A charming and dark fairytale, the one-shot “Beasts of Burden: Hunters & Gatherers” takes its enchanted concept and brings it up to its fullest potential. Filled with well-developed characters, you will forget you’re actually reading about talking animals. Newcomers will surely be hooked and become future fans of the “Beasts of Burden” series.
WRITTEN BY: Evan Dorkin
ART BY: Jill Thompson
PUBLISHER: Dark Horse Comics
RELEASE: March 12, 2014
The Devourer has come for the peaceful animals living in the sleepy town of Burden Hill. A group of cats and dogs have something to fear against the monstrous creature lurking in the shadows. Led by Emrys, the group has to band together whether they like it or not. If they do not stop the Devourer, the monster will continue to tear apart one town after the other. But Emrys knows that even if they somehow stop the Devourer, there will be a long list of causalities from this battle. When the humans, the owners, can’t save their pets, it’s up to these paranormal investigators to rescue their own kind.
Writer Evan Dorkin could have easily taken his simple premise and completely turned it into a silly cartoon. At first, I thought this installment was going to be infantile because it has talking animals. But Dorkin takes such a dark and serious approach to the narrative, it actually blows away reader’s expectations. Through well-written dialogue, Dorkin gives each of his characters a moment to highlight their personality. Surprisingly, religion plays out through the group’s banter during the opening pages.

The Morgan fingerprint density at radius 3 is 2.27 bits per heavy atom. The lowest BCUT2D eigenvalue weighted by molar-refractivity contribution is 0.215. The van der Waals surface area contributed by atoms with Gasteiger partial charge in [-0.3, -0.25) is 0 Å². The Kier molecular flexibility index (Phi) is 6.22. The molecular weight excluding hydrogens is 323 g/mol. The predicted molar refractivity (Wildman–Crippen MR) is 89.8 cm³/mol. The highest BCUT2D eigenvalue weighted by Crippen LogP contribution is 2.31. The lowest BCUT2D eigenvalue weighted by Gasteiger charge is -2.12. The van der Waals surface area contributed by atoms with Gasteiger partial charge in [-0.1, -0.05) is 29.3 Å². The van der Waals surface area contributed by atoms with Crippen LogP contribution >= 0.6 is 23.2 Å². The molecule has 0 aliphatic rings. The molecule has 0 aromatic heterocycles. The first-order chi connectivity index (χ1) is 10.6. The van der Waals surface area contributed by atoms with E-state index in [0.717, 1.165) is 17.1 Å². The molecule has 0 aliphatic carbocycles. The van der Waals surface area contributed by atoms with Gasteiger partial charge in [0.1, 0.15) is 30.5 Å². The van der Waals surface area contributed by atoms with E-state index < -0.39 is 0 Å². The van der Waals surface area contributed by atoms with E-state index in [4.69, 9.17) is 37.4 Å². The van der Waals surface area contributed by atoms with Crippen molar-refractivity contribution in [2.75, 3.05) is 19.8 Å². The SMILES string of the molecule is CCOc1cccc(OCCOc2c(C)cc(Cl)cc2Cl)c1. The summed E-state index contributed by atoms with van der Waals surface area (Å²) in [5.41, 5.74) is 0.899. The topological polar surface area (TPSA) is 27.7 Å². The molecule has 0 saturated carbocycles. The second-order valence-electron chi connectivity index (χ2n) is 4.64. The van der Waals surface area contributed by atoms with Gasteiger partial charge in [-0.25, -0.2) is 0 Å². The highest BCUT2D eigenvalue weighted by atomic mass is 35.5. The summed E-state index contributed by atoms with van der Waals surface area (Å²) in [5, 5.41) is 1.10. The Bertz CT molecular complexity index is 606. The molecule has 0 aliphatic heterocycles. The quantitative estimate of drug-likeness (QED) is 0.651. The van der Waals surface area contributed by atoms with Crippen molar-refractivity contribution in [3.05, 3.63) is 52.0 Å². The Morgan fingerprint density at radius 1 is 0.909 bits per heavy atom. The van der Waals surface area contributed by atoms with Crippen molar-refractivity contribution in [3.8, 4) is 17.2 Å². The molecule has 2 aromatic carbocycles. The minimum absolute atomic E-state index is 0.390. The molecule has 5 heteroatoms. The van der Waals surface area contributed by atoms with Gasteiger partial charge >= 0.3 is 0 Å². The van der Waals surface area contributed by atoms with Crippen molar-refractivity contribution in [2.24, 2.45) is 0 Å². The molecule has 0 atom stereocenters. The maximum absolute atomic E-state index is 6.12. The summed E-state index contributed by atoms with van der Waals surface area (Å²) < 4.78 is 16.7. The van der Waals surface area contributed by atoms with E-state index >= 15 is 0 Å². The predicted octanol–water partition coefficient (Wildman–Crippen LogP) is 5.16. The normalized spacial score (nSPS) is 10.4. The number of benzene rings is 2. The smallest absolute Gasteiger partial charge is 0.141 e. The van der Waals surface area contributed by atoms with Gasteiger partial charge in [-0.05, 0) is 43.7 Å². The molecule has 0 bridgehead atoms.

My favorite part of Dorkin’s narrative is the intense and suspenseful chase sequence between Rex and the Devourer. Served as bait, Rex stands out alone and in the open, waiting nervously for the Devourer to show up. Behind Rex, Dymphna hides as his look-out, telling him exactly when to start running. It starts out as a hilarious exchange between a cat and dog, which suddenly turns frightening when the comic relief goes away.
Though this is fantasy-based, artist Jill Thompson doesn’t aim for a cartoony style, but rather a more realistic approach. Thompson puts in tons of detail into the facial expressions of the animals. In the opening pages, you can tell the two dogs are arguing with each other just by their frowns and snarls. In a close-up, one of the dogs even sticks out his tongue in a mocking tone.
Thompson’s water-color technique makes the forest setting feel picturesque and creepy at the same time. The Devourer’s attack on the woods is set during daylight; so you have to see everything. As Thompson holds back from revealing the monster, the illustrations showcase the creature’s massive destruction and death count. Tress are torn from the ground and even the squirrels are pulverized to a bloody pulp.
I am really hoping “Beasts of Burden” becomes a monthly series.
Reviewed by – Jorge Solis